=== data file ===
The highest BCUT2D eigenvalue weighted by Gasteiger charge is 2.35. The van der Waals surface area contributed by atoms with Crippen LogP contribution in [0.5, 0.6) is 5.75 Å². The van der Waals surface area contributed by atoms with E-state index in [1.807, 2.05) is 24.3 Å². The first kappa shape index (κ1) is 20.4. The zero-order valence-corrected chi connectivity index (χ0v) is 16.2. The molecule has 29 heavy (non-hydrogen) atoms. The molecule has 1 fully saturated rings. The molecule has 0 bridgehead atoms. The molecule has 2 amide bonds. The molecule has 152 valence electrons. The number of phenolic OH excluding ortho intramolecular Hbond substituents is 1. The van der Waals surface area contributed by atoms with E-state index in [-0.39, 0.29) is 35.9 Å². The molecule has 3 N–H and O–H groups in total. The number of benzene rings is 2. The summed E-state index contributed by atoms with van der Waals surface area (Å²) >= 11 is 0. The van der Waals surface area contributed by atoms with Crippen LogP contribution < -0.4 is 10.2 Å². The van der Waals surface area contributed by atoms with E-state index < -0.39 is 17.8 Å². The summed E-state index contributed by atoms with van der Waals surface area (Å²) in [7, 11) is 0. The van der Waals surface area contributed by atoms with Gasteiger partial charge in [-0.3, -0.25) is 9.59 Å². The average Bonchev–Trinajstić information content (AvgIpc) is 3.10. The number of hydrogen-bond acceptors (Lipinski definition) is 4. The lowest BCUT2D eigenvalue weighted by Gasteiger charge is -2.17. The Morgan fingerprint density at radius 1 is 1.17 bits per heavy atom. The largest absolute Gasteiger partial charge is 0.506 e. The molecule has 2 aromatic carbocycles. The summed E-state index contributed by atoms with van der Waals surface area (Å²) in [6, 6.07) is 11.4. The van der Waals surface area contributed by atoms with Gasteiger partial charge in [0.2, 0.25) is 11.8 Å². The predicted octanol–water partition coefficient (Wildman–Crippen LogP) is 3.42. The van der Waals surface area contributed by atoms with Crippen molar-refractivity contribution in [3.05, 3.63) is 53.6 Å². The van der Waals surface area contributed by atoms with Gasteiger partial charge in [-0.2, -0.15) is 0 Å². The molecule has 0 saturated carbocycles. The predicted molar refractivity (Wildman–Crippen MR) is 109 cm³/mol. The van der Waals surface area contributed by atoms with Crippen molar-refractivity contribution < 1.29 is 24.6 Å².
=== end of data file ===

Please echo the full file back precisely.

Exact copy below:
The highest BCUT2D eigenvalue weighted by Gasteiger charge is 2.35. The van der Waals surface area contributed by atoms with Crippen LogP contribution in [0.5, 0.6) is 5.75 Å². The van der Waals surface area contributed by atoms with E-state index in [1.807, 2.05) is 24.3 Å². The first kappa shape index (κ1) is 20.4. The zero-order valence-corrected chi connectivity index (χ0v) is 16.2. The molecule has 29 heavy (non-hydrogen) atoms. The molecule has 1 fully saturated rings. The molecule has 0 bridgehead atoms. The molecule has 2 amide bonds. The molecule has 152 valence electrons. The number of phenolic OH excluding ortho intramolecular Hbond substituents is 1. The van der Waals surface area contributed by atoms with E-state index in [-0.39, 0.29) is 35.9 Å². The molecule has 3 N–H and O–H groups in total. The number of benzene rings is 2. The summed E-state index contributed by atoms with van der Waals surface area (Å²) >= 11 is 0. The van der Waals surface area contributed by atoms with Crippen LogP contribution < -0.4 is 10.2 Å². The van der Waals surface area contributed by atoms with E-state index < -0.39 is 17.8 Å². The summed E-state index contributed by atoms with van der Waals surface area (Å²) in [7, 11) is 0. The van der Waals surface area contributed by atoms with Gasteiger partial charge in [-0.3, -0.25) is 9.59 Å². The average Bonchev–Trinajstić information content (AvgIpc) is 3.10. The number of hydrogen-bond acceptors (Lipinski definition) is 4. The lowest BCUT2D eigenvalue weighted by Gasteiger charge is -2.17. The Morgan fingerprint density at radius 1 is 1.17 bits per heavy atom. The largest absolute Gasteiger partial charge is 0.506 e. The molecule has 2 aromatic carbocycles. The summed E-state index contributed by atoms with van der Waals surface area (Å²) in [6, 6.07) is 11.4. The van der Waals surface area contributed by atoms with Gasteiger partial charge in [0.2, 0.25) is 11.8 Å². The predicted octanol–water partition coefficient (Wildman–Crippen LogP) is 3.42. The van der Waals surface area contributed by atoms with Crippen molar-refractivity contribution in [3.05, 3.63) is 53.6 Å². The van der Waals surface area contributed by atoms with Gasteiger partial charge in [-0.2, -0.15) is 0 Å². The molecule has 0 saturated carbocycles. The predicted molar refractivity (Wildman–Crippen MR) is 109 cm³/mol. The van der Waals surface area contributed by atoms with Crippen molar-refractivity contribution < 1.29 is 24.6 Å².